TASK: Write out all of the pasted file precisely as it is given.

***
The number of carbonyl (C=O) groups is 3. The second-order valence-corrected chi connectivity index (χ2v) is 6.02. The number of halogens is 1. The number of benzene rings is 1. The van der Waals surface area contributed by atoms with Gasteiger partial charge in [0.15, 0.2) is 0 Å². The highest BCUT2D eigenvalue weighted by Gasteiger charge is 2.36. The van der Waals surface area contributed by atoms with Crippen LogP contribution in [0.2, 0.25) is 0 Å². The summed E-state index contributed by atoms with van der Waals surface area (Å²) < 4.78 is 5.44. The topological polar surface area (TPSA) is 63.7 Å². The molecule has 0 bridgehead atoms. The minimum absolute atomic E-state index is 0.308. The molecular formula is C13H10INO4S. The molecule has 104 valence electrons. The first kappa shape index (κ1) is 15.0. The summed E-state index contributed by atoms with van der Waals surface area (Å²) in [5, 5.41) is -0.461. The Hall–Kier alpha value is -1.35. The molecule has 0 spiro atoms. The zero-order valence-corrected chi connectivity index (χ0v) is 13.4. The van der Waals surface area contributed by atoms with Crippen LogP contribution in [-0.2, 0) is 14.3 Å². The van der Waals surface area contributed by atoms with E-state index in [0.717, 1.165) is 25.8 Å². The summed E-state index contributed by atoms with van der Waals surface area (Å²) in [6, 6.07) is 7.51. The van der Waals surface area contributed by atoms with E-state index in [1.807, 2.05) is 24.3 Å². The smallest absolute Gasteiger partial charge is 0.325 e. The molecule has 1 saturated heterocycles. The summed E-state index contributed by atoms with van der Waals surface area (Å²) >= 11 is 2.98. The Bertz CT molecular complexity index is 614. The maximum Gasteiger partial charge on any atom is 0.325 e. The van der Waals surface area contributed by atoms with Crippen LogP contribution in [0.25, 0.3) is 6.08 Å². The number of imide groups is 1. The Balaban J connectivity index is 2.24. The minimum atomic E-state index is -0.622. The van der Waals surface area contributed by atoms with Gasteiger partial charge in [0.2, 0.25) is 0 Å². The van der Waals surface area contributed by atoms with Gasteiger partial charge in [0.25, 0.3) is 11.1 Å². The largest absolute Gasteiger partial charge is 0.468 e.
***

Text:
The number of carbonyl (C=O) groups is 3. The second-order valence-corrected chi connectivity index (χ2v) is 6.02. The number of halogens is 1. The number of benzene rings is 1. The van der Waals surface area contributed by atoms with Gasteiger partial charge in [0.15, 0.2) is 0 Å². The highest BCUT2D eigenvalue weighted by Gasteiger charge is 2.36. The van der Waals surface area contributed by atoms with Crippen LogP contribution in [0.2, 0.25) is 0 Å². The summed E-state index contributed by atoms with van der Waals surface area (Å²) < 4.78 is 5.44. The topological polar surface area (TPSA) is 63.7 Å². The molecule has 0 bridgehead atoms. The minimum absolute atomic E-state index is 0.308. The molecular formula is C13H10INO4S. The molecule has 104 valence electrons. The first kappa shape index (κ1) is 15.0. The summed E-state index contributed by atoms with van der Waals surface area (Å²) in [5, 5.41) is -0.461. The Hall–Kier alpha value is -1.35. The molecule has 0 spiro atoms. The zero-order valence-corrected chi connectivity index (χ0v) is 13.4. The van der Waals surface area contributed by atoms with Crippen LogP contribution in [-0.2, 0) is 14.3 Å². The van der Waals surface area contributed by atoms with E-state index in [0.717, 1.165) is 25.8 Å². The summed E-state index contributed by atoms with van der Waals surface area (Å²) in [6, 6.07) is 7.51. The van der Waals surface area contributed by atoms with E-state index in [1.807, 2.05) is 24.3 Å². The smallest absolute Gasteiger partial charge is 0.325 e. The molecule has 1 saturated heterocycles. The summed E-state index contributed by atoms with van der Waals surface area (Å²) >= 11 is 2.98. The Bertz CT molecular complexity index is 614. The maximum Gasteiger partial charge on any atom is 0.325 e. The van der Waals surface area contributed by atoms with Crippen LogP contribution in [0.25, 0.3) is 6.08 Å². The number of imide groups is 1. The Balaban J connectivity index is 2.24. The minimum atomic E-state index is -0.622. The van der Waals surface area contributed by atoms with Gasteiger partial charge in [0.2, 0.25) is 0 Å². The van der Waals surface area contributed by atoms with Gasteiger partial charge in [0.25, 0.3) is 11.1 Å². The largest absolute Gasteiger partial charge is 0.468 e.